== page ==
One of the things I love most about my job is getting the opportunity to meet and chat with folks from all over the country, about all kinds of topics. As someone who didn’t come from an agriculture background, I value all of the tidbits and insights that come from even a five-minute chat. But the best conversations happen with those who are just as passionate about their work as they are knowledgeable about it, and I’d wager a bet that you won’t find a group of people more passionate than the agriculture research community. Their excitement is contagious.
If you’ve been a Top Crop Manager reader or follower for a long time, you’ll know our mandate is to focus on agronomy research. It’s been our niche for many years – long before I joined the brand in 2013 – and while we’ve dipped our toes into new things here and there, we’ve always gone back to what we know: transferring the most up-to-date agronomic information straight from the source to you, our readers. Frankly, without the incredible work done by researchers, professors, extension staff and the myriad people within the agricultural scientific community – and their willingness to share it with us – Top Crop Manager wouldn’t be the same.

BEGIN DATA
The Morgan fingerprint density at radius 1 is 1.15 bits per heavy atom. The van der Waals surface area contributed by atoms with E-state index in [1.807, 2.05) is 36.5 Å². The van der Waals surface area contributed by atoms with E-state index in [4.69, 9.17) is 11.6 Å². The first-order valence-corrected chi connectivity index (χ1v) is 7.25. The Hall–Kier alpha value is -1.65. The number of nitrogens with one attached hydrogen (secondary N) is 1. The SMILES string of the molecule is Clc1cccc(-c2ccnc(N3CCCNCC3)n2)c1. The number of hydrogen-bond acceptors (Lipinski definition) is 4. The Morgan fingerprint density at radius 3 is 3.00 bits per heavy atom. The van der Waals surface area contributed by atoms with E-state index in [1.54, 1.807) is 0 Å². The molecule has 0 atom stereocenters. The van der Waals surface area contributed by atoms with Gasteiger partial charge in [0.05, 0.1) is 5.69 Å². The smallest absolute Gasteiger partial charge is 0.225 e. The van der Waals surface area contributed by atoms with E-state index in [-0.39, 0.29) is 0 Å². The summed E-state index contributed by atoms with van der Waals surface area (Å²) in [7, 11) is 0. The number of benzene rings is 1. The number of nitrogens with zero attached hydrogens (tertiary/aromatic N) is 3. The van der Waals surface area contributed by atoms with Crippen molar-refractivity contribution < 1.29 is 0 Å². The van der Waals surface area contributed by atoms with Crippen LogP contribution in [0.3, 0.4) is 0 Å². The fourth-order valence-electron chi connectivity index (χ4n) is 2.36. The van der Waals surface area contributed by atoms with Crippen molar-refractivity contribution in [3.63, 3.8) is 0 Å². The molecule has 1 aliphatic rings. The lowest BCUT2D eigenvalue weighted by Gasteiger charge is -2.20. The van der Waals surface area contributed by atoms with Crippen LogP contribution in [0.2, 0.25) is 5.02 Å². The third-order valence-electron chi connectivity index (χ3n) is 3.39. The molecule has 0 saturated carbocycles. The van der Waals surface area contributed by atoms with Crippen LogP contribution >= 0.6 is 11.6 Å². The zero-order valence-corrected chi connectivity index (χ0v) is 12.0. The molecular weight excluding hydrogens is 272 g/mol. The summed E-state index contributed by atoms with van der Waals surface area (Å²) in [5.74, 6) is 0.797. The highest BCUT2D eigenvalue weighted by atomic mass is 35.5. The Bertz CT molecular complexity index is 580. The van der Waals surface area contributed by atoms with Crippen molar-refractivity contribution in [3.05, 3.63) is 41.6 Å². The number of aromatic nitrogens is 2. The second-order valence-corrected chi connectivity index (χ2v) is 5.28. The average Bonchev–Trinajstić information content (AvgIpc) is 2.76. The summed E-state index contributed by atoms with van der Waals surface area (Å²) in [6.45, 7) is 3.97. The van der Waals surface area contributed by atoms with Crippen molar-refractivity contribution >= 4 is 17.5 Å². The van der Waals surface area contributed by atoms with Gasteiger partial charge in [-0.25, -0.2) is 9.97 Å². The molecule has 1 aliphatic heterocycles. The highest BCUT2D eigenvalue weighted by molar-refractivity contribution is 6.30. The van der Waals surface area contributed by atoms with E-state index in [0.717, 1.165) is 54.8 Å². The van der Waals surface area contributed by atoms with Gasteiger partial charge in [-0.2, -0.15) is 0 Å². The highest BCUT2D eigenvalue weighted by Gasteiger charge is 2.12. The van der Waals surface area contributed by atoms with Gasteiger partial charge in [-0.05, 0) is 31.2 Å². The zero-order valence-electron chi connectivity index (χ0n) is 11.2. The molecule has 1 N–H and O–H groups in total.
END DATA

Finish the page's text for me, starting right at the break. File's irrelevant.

New and up-and-coming projects have been always been our mandate, but sometimes the older the research, the more impactful it is. Take the story on page 30, for example. As Donna Fleury writes, agriculture ecosystem studies have long played an important role in current and emerging research with some of the experiments in Lethbridge, Alta., referenced in this story dating back more than 100 years. The longevity and impact of the trials is fascinating and proves agronomic research in Canada has a deep history.
In recent times – the past year, in particular – the research community has been affected in a number of ways. Like other industries, the pandemic has changed the way trials are carried out – in many cases, fieldwork has been postponed or cancelled altogether, forcing results to be delayed. The landscape of Canadian agricultural research has changed too, with funding cuts and shifting models. But as you’ll see in this issue and many others, in spite of the challenges, Canadian agronomy research continues to thrive, with ground-breaking developments in plant breeding and biotechnology, new ways to boost yields, combat weeds, pests and diseases and so much more.
In the age of “fake news” and misinformation, it’s more important than ever to learn from reliable sources. As you read through this issue, take some time to appreciate the work it takes for those credible sources to turn their questions into answers, helping you do your job better.